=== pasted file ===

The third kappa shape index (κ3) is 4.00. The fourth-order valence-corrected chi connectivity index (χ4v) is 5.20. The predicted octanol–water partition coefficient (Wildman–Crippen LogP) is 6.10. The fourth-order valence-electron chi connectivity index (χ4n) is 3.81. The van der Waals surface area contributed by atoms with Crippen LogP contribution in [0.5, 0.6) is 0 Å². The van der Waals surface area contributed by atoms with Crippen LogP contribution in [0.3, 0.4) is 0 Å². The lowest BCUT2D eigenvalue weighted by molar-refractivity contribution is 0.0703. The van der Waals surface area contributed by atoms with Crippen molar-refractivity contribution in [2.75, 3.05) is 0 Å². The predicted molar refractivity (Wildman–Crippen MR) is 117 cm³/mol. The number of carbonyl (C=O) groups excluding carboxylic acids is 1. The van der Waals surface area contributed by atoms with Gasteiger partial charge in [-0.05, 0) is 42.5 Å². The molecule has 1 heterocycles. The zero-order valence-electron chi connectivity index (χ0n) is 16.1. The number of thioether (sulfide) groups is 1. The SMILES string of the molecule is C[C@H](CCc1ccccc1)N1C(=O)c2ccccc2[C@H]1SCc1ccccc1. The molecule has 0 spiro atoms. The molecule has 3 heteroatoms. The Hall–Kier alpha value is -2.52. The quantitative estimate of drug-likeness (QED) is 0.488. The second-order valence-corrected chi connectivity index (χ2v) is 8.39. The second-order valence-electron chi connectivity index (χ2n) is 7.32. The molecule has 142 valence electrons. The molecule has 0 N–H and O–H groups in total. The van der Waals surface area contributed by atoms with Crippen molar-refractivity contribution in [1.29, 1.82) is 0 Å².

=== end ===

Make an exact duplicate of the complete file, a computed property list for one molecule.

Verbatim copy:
The third kappa shape index (κ3) is 4.00. The fourth-order valence-corrected chi connectivity index (χ4v) is 5.20. The predicted octanol–water partition coefficient (Wildman–Crippen LogP) is 6.10. The fourth-order valence-electron chi connectivity index (χ4n) is 3.81. The van der Waals surface area contributed by atoms with Crippen LogP contribution in [0.5, 0.6) is 0 Å². The van der Waals surface area contributed by atoms with Crippen LogP contribution in [0.3, 0.4) is 0 Å². The lowest BCUT2D eigenvalue weighted by molar-refractivity contribution is 0.0703. The van der Waals surface area contributed by atoms with Crippen molar-refractivity contribution in [2.75, 3.05) is 0 Å². The predicted molar refractivity (Wildman–Crippen MR) is 117 cm³/mol. The number of carbonyl (C=O) groups excluding carboxylic acids is 1. The van der Waals surface area contributed by atoms with Gasteiger partial charge in [-0.05, 0) is 42.5 Å². The molecule has 1 heterocycles. The zero-order valence-electron chi connectivity index (χ0n) is 16.1. The number of thioether (sulfide) groups is 1. The SMILES string of the molecule is C[C@H](CCc1ccccc1)N1C(=O)c2ccccc2[C@H]1SCc1ccccc1. The molecule has 0 spiro atoms. The molecule has 3 heteroatoms. The Hall–Kier alpha value is -2.52. The quantitative estimate of drug-likeness (QED) is 0.488. The second-order valence-corrected chi connectivity index (χ2v) is 8.39. The second-order valence-electron chi connectivity index (χ2n) is 7.32. The molecule has 142 valence electrons. The molecule has 0 N–H and O–H groups in total. The van der Waals surface area contributed by atoms with Crippen molar-refractivity contribution in [1.29, 1.82) is 0 Å².